The thick file also contained a few response letters from city planners, letters requested by Gosnell that "interpreted" the language of the zoning stipulation. Most of Gosnell's claims matched the staff's interpretations.
So the crowd was skeptical, to say the least, when Nadolski insisted Gosnell had it all wrong. That he'd misstated their deal and that somebody--she'd later say it was Mayor Goddard--had pressured the staff to give Gosnell what he wanted.
Goddard denies the accusation. "I absolutely didn't. The language of the zoning stipulation isn't a model of clarity. I did ask the staff to straighten things out, to be as clear as possible."
Nadolski insisted she would never have cut a deal to give Bob Gosnell the store. Yes, he might eventually get more office space, "but only after the specific plan was completed," she insisted, not before. No, he never was to get anything automatically without public review, based on an economic study by a hired consultant. "It was never my intent to give any of the legislative powers of the council to a consultant," she maintained, saying she was asking the city attorney for a ruling on whether the council could even legally do that. That didn't stop the attack on this first-term councilmember who'd been elected as a "neighborhood advocate" and who thought she'd pulled off a major coup a year ago when she got Gosnell to bend. Not only had she forced him to cut his office project in half, she'd also used the case to create the 44th Street Specific Plan Committee and gotten Gosnell to chip in $50,000 for the economic study. Frankly, she thought she'd done a good job for the neighborhood. And only recently, she told the crowd, had she found out "through the gravevine" that everything had gone to hell.
"There are all these letters from Gosnell's people about the deal," said a stern Velma Dunn, who sells real estate around the Gateway Center. "But there's not one letter of denial. If you didn't agree with Gosnell, why didn't you write back and say, `Hey, Gosnell, you're full of bull'?"
Nadolski leaned forward. "As far as telling Gosnell he's full of bull, I spent two and a half years doing that. The letters I got were nothing different than I'd heard from him for years. I threw the letters away. I don't owe Gosnell a letter."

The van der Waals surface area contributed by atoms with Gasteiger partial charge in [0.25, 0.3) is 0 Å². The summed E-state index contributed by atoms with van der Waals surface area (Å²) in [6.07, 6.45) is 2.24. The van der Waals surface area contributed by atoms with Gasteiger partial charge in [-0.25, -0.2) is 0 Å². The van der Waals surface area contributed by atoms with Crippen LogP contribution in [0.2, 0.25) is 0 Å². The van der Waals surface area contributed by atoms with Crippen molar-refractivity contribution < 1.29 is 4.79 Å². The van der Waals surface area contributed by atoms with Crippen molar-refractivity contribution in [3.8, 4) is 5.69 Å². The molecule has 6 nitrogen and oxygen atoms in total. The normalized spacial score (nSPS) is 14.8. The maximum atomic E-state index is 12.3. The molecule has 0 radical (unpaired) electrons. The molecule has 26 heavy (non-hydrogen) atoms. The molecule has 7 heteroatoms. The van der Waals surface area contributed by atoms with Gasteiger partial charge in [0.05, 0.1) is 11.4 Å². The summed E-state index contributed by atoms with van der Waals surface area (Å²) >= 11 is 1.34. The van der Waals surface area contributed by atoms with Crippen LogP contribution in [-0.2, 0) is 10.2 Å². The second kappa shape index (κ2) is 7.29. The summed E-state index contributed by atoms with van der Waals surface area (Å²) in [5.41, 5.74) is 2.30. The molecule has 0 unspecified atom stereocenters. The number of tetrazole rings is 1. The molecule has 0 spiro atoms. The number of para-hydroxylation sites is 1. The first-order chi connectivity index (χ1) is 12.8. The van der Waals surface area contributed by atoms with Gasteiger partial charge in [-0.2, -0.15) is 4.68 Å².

She now wishes she had. At least one more. And Nadolski is getting little help from Mayor Terry Goddard.
"I respect Linda's recollection [of the private May 4 meeting], but mine is different," he says. "The [zoning] stipulation was drafted by Linda as a compromise at the last minute. [Gosnell] would get 650,000 square feet immediately and then after the study, based on traffic and demand, the extra square footage would go to him. There was a lot of discussion on the record about what this proposal would be." But in a later interview, the mayor notes that things aren't as clear as they should be. There's an "interpretation problem" with what the council passed and how Gosnell now sees it, he says. (Goddard isn't surprised by the mountains of correspondence from Gosnell. "There's always lots of letters when Gosnell is concerned," he explains. "It's a negotiating tactic he uses. There's always a lot of sword rattling.")
Former Planning Commission chairman Bob Kerrick remembers he got a call from Nadolski on May 4, shortly after the "agreement" meeting broke up. "Linda was trying to be a peacemaker. Her attempt was to do something positive," he says. "She wanted the commission to know they'd made peace. That they'd worked out a deal everyone could live with." Kerrick says he doesn't remember the particulars, but understood Gosnell's office space would increase "if certain things occurred."
"Once [the case] got to us, since Linda had sprinkled holy water on the deal--it was her district and if anyone was to be a naysayer, it would be her--it was a fait accompli," Kerrick explains.
So did Nadolski blow it, cutting a deal she didn't understand with her old nemesis?